Frank Gehry, the resident angry old man of the architecture world, has published an op-ed in the Chicago Tribune in support of the widely criticized Lucas Museum. The gist of his argument? "Please do not dismiss it because it doesn't look like something you've never seen before."
After pointing out that the Eiffel Tower and Chicago's Monadnock Building had their early critics, Gehry acts like the classmate you wish your T.A. would be sort of cruel to on occasion; the one who makes everything about them:
"In my own experience, the Walt Disney Concert Hall in Los Angeles was called broken crockery when I first went public with it, and that was the nicest thing that got said. In Bilbao, the newspapers had an article asking for the architect of the museum to be killed—that was me! All of these projects have gone on to be great assets to their mutual cities, and I think the same will be true of the Lucas Museum of Narrative Art and Chicago." The history lesson continues as Gehry contextualizes the museum's formal elements:
The work presented for the Lucas Museum has precedent. It's not just out of the blue; it is something that has been in the air for many years. The use of rooftops as public space has precedent in the Malmo Concert Hall in Sweden by Snohetta. It is one of the first great examples, and I think it has proved very successful. Zaha Hadid has used flowing forms in many of her projects to great effect. If we go even further back, Eric Mendelsohn was using organic forms to create his masterpieces such as the Einstein Tower in Germany. Critics have raised many other concerns about the project: that it crowds the lakefront; that it's trying to do way too many things at once; that it's an illegal encroachment on protected land, or merely a movie man's vanity project pushed forward by an equally vain mayor, both operating in pursuit of tourism without actual Chicagoans in mind. In the broader critical context, Gehry's defense of Ma Yansong's design does kind of miss the point.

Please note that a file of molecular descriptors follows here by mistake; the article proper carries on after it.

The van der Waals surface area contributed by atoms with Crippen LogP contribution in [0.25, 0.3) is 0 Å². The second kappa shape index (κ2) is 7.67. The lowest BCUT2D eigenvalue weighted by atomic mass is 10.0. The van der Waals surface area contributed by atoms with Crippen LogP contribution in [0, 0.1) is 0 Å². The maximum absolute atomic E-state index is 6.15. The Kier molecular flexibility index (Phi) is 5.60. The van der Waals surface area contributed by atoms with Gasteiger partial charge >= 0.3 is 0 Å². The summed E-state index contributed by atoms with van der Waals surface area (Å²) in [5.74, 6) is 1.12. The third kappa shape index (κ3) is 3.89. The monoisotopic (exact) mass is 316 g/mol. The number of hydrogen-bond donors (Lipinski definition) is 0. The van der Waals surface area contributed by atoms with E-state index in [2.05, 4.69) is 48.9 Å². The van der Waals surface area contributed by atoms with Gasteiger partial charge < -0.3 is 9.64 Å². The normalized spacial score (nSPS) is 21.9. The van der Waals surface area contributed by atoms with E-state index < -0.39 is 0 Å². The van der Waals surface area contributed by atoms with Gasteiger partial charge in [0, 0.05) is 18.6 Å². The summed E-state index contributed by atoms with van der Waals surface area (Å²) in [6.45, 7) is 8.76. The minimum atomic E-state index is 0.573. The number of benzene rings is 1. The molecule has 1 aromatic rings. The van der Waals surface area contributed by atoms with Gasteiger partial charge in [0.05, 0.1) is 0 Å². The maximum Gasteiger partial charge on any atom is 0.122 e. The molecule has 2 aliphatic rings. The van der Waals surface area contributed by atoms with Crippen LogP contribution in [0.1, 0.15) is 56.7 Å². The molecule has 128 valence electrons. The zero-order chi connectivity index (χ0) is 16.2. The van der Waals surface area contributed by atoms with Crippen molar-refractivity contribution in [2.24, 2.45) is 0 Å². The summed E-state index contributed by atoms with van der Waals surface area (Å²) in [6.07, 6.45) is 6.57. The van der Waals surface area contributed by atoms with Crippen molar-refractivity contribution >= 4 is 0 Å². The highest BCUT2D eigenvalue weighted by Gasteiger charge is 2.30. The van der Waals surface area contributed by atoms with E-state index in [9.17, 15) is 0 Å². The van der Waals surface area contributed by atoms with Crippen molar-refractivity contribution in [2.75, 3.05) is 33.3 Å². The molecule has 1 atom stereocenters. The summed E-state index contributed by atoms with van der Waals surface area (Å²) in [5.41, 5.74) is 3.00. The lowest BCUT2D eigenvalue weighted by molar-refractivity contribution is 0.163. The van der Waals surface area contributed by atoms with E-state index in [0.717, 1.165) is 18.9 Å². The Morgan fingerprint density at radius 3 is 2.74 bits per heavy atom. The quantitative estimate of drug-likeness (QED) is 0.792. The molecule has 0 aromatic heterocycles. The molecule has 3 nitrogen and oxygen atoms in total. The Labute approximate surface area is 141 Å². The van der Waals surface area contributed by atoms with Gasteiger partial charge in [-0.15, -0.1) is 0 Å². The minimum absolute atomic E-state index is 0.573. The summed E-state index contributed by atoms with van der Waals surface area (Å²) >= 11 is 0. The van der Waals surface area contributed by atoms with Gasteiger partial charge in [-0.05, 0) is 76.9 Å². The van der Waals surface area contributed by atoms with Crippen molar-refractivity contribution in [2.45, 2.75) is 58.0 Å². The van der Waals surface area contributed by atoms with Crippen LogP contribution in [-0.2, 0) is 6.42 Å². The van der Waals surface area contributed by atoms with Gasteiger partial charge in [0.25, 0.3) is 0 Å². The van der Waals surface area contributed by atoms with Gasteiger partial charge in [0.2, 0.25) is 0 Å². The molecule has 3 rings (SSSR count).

.@BlairKamin Gehry is fighting straw men...the most serious objections have been about place and siting, not architectural form— Justin Manley (@outoftheyards) November 26, 2014
But to be sure, Gehry is pushing back against a real part of the pushback the museum has received; maybe not the most meaty part of the criticism, but probably the most widely echoed. His point, which has been made before, is that you can't tweet out "LOL, looks like Jabba the Hut" without betraying a bit of aesthetic conservatism, of the kind that has greeted many now-cherished structures. But if you're looking to Gehry for a serious discussion about what the Lucas Museum would mean for Chicago, the column will read as pretty Grandpa Simpson-esque: Old Man Yells About Cloud-Shaped Thing.
As Curbed Chicago reports, opponents of the park had a bit of a recent win: a judge told city lawyers they couldn't break ground without a court order. Of course, many Lucas museum opponents will see Frank Gehry's support as another reason the project is a terrible idea.